Thursday, September 17, 2015

Click bait

Is the purpose of a late night talk to get ratings or merely to serve as click bait? Is the real objective now the number of online viewings for various segments? Get enough eyeballs and you can sponsor the clips.

Les Moonves of CBS, at a recent session at the Bank of America Merrill Lynch Media, Communications & Entertainment Conference, called online clip viewing a “great secondary source of revenue.”

He also acknowledged that Letterman wasn’t into that. I’m guessing that’s one of the reasons Dave was pushed out the door. (And I’m sorry, no matter what he or anyone publicly says, I believe Dave was “asked” to leave for a younger host.) In discussing Colbert’s appeal versus Letterman's, Moonves said: “It’s a younger demographic and a hipper demographic. So Colbert could be a significant profit center.”

Profit center, source of income. Yeah, Dave, don't let the door hit you on the way out. 

I have no problem with late night clips being available online. I watch them too. But I worry, will the programming of these late night shows change in order to maximize click bait? There used to be a flow to these nocturnal programs, there used to be a rhythm. I suspect one reason Dave was less excited about carving up his segments for online bite-sized viewing was that he often had running jokes through his show. Those callbacks would mean nothing if taken out of context.

Continuity used to be a big part of these shows. “Remember last night when we…?” Well, continuity is gone when viewers can watch clips from any day.

Now segments need to be flashy. Now each one needs a hook. NBC getting Fallon was a brilliant stroke if click bait is the goal. Playing games with celebrities, singing with them, karaoke – perfect programming for attracting online viewers.
Will Stephen and the other Jimmy be pushed to do more of that themselves? Will monologues give way because they don’t draw as many clicks? Will guests be selected based on their internet popularity? Will late night shows become the networks’ version of Monty Python’s “Now For Something Completely Different?”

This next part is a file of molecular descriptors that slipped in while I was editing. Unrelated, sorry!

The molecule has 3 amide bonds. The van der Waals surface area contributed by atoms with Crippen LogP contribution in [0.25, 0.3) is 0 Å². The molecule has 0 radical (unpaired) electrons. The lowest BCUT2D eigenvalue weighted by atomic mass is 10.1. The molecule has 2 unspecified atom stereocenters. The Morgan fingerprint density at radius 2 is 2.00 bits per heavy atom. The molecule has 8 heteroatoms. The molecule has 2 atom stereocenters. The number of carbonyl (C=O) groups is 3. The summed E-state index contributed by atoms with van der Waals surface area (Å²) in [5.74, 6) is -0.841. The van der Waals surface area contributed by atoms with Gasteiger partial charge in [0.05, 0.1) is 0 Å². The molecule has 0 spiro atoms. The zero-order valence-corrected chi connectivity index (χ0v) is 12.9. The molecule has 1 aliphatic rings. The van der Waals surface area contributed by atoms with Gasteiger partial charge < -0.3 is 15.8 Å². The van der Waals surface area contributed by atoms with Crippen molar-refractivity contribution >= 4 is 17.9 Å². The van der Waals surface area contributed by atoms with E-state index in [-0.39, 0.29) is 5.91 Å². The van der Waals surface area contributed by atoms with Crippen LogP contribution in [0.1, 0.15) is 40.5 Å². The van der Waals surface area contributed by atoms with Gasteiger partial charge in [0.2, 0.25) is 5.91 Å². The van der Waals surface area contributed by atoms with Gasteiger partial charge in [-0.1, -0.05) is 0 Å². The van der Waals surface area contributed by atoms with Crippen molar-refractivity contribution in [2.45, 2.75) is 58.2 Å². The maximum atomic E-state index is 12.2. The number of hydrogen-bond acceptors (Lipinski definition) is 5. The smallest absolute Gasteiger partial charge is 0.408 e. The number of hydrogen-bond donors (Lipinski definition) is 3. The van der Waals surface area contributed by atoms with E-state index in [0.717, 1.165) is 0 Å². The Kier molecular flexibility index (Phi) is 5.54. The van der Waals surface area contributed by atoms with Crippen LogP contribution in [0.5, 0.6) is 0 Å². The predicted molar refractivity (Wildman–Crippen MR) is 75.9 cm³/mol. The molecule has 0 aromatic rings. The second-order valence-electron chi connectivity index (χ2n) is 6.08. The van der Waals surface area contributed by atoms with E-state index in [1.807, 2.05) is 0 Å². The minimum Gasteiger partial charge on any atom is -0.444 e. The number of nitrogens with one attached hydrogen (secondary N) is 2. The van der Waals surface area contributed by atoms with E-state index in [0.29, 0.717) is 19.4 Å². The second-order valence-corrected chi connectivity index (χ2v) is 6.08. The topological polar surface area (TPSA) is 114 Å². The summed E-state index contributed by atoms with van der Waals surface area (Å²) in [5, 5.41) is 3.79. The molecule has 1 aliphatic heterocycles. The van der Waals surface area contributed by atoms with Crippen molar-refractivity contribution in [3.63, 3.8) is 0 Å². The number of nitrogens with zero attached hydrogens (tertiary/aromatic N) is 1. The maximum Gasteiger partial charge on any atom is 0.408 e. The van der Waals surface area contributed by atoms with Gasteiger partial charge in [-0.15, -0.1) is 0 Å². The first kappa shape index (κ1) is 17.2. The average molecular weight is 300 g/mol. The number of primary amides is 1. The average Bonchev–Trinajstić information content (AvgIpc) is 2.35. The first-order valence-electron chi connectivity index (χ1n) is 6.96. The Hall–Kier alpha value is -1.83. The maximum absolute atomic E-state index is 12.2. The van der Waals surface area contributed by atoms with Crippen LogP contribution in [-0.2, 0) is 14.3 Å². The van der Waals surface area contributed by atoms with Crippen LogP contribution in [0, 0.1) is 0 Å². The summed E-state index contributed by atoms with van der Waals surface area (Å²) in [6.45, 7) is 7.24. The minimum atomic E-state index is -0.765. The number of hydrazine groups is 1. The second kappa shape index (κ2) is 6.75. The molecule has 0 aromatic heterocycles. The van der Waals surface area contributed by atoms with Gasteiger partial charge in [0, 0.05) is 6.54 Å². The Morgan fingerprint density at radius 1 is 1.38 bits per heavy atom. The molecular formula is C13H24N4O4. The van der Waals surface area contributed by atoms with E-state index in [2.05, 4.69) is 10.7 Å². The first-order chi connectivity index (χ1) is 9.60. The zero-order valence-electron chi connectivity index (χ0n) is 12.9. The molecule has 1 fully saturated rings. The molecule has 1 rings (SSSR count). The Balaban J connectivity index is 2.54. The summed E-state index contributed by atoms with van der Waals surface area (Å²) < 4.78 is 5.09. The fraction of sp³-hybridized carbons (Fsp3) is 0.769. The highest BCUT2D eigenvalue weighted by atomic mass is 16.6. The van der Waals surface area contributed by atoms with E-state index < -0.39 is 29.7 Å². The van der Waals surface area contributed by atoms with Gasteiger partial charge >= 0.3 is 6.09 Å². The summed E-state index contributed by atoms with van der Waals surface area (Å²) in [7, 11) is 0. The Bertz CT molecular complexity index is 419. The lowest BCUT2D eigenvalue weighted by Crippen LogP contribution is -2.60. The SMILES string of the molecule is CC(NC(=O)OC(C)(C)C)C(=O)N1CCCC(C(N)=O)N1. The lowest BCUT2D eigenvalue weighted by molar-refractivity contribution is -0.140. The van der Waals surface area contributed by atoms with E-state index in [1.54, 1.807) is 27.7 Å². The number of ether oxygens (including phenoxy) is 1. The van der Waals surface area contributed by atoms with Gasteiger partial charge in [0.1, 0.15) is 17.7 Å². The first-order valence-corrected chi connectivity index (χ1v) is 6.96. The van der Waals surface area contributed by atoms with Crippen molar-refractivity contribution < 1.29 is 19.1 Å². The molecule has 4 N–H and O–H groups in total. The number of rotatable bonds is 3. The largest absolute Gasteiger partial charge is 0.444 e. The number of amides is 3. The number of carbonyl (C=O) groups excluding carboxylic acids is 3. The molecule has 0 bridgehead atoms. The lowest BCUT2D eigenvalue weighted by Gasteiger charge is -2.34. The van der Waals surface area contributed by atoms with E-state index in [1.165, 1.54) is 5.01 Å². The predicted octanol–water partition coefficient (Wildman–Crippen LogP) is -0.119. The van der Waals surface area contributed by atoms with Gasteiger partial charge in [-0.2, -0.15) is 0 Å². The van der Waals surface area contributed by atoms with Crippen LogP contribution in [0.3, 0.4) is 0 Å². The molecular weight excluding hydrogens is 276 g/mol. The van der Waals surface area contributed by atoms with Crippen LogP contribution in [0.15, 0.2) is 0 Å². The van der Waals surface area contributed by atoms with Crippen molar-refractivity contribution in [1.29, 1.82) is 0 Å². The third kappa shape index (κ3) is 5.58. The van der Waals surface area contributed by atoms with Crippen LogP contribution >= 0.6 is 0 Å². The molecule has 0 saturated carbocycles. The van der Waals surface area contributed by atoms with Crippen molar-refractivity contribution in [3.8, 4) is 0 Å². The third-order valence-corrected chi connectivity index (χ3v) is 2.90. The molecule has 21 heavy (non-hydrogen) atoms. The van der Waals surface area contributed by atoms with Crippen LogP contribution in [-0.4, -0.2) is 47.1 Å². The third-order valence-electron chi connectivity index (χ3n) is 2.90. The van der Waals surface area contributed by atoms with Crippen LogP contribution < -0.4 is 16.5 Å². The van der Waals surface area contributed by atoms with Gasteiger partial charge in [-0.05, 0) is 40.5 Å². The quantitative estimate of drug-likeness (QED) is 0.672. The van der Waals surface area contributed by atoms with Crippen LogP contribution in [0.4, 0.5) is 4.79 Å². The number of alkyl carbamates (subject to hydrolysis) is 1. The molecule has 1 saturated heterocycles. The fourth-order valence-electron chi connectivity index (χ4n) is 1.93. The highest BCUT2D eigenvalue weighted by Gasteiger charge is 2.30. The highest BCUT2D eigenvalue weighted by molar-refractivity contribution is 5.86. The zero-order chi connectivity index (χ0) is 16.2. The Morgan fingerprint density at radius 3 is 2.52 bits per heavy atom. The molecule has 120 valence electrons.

My fear is that a little of the spontaneity and unpredictable nature of late night talk shows will give way to pre-packaged bits and promotable segments. I worry that the producers will forget that first and foremost they’re making a TELEVISION show. There are times I almost yell at the screen, “Hey, instead of programming for people who aren’t watching, how about programming for the people like me who ARE?” It’s kind of disconcerting to realize then networks don’t want me even when I am watching.

And warning: The major broadcast networks have a big edge on the late night audience because they deliver the most affiliates and are the big guns. But if click bait is the goal then it’s a level playing field. Conan on TBS can out click you. Or anyone who comes along on any network.  Roseanne are you listening?  Come back! 

35 comments:

Bill Avena said...

You're a veteran of traditional television and I think what you see is the cavity-ravaged tooth, all but hollowed out. When I see "first acts" on sitcoms broken apart for Epic Melty Cheese commercials I know they're not thinking of me.

Jim S said...

Look I loved Letterman. But let's be honest. Those last few years, he would phone it in as often as not. If he was interested in a guest, the interviews would be great. If he wasn't, it could be painful, especially if the guest was an up and comer he had never heard of.